Five new studies, published today as part of a special issue of the Institute for Fiscal Studies’ journal Fiscal Studies, investigate the important role played by education and skills in improving the life chances of children from disadvantaged backgrounds and hence in increasing social mobility.
Key findings include:
The HE funding regime to be introduced in England in September 2012 will be substantially more progressive than the current system. Roughly the poorest 30 per cent of graduates, in terms of lifetime earnings, will be better off (i.e. will pay back less) than under the current system. Graduates who do best in the labour market will lose most and the richest 15 per cent will pay back more than they borrow. Universities will also be better off, on average, and the taxpayer will save around £2,500 per graduate.
The highest-performing 15-year-olds from poor backgrounds are, on average, around two years behind the highest-performing pupils from privileged backgrounds. This gap in attainment amongst the most able children in England is twice the equivalent gap observed in some other developed countries.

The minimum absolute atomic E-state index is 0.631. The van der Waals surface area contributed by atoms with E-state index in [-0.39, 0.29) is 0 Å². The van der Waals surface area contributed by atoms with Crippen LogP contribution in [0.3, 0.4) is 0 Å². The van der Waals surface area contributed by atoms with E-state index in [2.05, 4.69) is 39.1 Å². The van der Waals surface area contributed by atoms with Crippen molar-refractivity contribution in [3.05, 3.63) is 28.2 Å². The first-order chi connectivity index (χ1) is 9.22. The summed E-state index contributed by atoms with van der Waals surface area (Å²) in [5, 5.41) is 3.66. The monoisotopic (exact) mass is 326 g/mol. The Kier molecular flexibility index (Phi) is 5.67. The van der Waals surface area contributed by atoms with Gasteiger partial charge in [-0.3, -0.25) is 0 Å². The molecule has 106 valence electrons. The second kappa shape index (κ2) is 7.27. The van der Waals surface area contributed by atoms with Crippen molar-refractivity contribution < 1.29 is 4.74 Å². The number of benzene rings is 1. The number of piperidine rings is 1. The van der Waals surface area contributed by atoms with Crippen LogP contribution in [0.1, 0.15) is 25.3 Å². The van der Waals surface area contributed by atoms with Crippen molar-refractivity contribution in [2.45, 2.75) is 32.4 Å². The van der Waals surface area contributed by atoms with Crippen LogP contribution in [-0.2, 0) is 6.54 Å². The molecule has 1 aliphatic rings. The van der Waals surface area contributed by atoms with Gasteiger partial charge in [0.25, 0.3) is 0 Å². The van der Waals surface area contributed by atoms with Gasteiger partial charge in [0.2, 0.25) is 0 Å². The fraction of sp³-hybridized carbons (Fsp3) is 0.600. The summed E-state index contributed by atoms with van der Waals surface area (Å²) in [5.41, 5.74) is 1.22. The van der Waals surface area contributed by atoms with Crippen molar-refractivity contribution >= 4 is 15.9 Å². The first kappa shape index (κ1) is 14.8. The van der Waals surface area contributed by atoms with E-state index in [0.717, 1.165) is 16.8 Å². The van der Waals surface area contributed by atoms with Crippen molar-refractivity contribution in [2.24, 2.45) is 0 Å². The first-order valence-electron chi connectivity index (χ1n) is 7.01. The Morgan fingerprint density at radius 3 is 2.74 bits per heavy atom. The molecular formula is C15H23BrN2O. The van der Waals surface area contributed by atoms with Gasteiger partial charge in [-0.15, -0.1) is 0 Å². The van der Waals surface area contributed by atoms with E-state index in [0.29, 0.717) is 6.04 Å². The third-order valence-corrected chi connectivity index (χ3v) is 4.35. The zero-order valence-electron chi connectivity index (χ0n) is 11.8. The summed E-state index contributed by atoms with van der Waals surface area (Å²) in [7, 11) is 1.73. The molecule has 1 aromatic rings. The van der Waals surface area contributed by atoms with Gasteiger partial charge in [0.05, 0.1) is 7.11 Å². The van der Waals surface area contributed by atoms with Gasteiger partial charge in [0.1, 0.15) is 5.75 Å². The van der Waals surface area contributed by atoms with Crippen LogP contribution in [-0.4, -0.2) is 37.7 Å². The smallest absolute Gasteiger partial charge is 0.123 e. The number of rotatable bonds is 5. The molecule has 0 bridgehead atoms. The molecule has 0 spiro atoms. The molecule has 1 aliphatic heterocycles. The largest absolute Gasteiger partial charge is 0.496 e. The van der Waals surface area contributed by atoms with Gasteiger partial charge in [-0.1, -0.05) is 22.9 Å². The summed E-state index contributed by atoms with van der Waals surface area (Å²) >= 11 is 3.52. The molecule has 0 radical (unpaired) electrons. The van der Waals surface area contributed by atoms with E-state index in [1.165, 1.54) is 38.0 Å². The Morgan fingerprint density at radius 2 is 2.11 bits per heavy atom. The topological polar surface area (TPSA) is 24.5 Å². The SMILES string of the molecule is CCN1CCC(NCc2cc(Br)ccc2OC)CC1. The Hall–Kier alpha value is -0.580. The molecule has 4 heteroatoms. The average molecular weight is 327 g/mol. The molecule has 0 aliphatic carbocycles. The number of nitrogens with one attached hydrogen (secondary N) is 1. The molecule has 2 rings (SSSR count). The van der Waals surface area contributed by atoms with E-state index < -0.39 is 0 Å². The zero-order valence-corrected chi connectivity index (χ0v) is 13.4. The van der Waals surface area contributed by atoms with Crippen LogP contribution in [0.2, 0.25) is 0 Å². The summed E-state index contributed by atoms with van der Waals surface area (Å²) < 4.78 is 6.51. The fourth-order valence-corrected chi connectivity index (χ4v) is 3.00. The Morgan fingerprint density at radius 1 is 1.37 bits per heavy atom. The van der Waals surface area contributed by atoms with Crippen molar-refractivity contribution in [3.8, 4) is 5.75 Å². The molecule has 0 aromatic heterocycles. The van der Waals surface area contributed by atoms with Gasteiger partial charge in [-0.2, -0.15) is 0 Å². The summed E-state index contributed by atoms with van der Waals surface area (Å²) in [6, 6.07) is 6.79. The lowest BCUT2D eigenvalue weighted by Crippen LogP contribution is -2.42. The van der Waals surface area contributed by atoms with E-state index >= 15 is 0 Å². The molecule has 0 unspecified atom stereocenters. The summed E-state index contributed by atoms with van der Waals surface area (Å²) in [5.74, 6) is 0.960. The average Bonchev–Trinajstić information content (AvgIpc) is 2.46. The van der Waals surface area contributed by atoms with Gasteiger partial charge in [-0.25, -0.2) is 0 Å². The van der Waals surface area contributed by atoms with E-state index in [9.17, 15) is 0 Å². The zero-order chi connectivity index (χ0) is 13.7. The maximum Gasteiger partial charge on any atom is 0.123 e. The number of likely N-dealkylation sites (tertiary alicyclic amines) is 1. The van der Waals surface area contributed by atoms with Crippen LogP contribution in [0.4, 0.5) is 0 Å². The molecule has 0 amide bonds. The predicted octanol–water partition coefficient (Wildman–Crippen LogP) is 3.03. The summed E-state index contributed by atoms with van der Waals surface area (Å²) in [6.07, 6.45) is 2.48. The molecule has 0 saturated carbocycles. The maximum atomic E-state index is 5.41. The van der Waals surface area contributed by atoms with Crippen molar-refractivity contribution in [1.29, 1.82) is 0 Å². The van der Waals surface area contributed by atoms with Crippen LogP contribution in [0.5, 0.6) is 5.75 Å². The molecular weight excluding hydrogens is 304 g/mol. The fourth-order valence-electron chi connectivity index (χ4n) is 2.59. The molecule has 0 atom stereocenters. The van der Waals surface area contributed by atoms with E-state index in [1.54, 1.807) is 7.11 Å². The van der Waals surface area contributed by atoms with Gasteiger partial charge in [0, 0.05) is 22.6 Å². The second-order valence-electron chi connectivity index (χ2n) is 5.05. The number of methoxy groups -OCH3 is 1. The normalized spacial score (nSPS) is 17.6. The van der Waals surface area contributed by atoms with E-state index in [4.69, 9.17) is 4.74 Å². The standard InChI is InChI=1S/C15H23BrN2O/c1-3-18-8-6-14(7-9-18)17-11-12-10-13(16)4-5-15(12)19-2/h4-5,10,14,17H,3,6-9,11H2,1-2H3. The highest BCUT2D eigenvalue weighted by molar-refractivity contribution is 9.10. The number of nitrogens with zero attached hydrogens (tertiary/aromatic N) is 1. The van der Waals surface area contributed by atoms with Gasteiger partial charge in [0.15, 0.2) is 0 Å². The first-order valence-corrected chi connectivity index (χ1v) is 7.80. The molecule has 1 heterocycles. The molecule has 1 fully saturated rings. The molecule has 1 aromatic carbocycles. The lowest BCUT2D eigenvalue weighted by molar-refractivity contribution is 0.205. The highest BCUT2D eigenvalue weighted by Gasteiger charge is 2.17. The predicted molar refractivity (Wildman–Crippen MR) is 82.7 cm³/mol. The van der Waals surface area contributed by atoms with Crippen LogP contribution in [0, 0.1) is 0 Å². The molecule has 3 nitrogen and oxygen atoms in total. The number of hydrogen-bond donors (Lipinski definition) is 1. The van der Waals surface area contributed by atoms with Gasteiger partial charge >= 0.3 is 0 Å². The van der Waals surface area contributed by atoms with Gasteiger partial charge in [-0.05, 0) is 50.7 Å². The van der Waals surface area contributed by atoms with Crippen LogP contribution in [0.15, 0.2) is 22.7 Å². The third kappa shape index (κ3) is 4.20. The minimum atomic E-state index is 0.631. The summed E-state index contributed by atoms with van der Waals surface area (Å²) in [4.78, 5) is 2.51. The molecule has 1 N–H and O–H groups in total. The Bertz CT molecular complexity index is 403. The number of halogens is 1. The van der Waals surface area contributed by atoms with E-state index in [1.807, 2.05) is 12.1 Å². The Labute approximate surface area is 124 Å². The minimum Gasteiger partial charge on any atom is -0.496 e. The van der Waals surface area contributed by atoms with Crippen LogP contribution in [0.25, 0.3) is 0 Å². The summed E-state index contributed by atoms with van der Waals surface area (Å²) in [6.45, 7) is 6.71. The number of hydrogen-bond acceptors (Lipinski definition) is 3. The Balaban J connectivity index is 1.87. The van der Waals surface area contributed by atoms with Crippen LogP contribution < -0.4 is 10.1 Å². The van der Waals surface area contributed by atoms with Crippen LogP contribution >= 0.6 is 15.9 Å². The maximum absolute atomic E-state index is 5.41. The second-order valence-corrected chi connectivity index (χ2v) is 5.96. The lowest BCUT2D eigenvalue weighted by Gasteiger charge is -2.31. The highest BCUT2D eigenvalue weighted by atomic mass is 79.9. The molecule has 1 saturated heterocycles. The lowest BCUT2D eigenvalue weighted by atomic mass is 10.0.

Young people from the richest fifth of families are nearly three times more likely to go to university than those from the poorest fifth, but most of this difference is driven by application decisions, which are in turn largely explained by exam results. The differences do not arise because universities discriminate against poor students, given their qualifications.
Children whose fathers lost their jobs in the 1980s recession did less well at school and were less likely to be in work themselves in their early 20s than children in comparable families where the father did not lose his job. This suggests that the increased unemployment associated with this recession may have long-term effects on educational attainment.
Educational attainment has increased more rapidly amongst the well-off in the UK: comparing those born in 1958 and 1970, the proportion with a degree increased from just 9 per cent to 10 per cent amongst the poorest fifth of families, but from 28 per cent to 37 per cent amongst the richest fifth. At the same time, the pay-off to having particular qualifications has risen. Together, this suggests that the expansion of educational opportunities may have hindered rather than helped social mobility.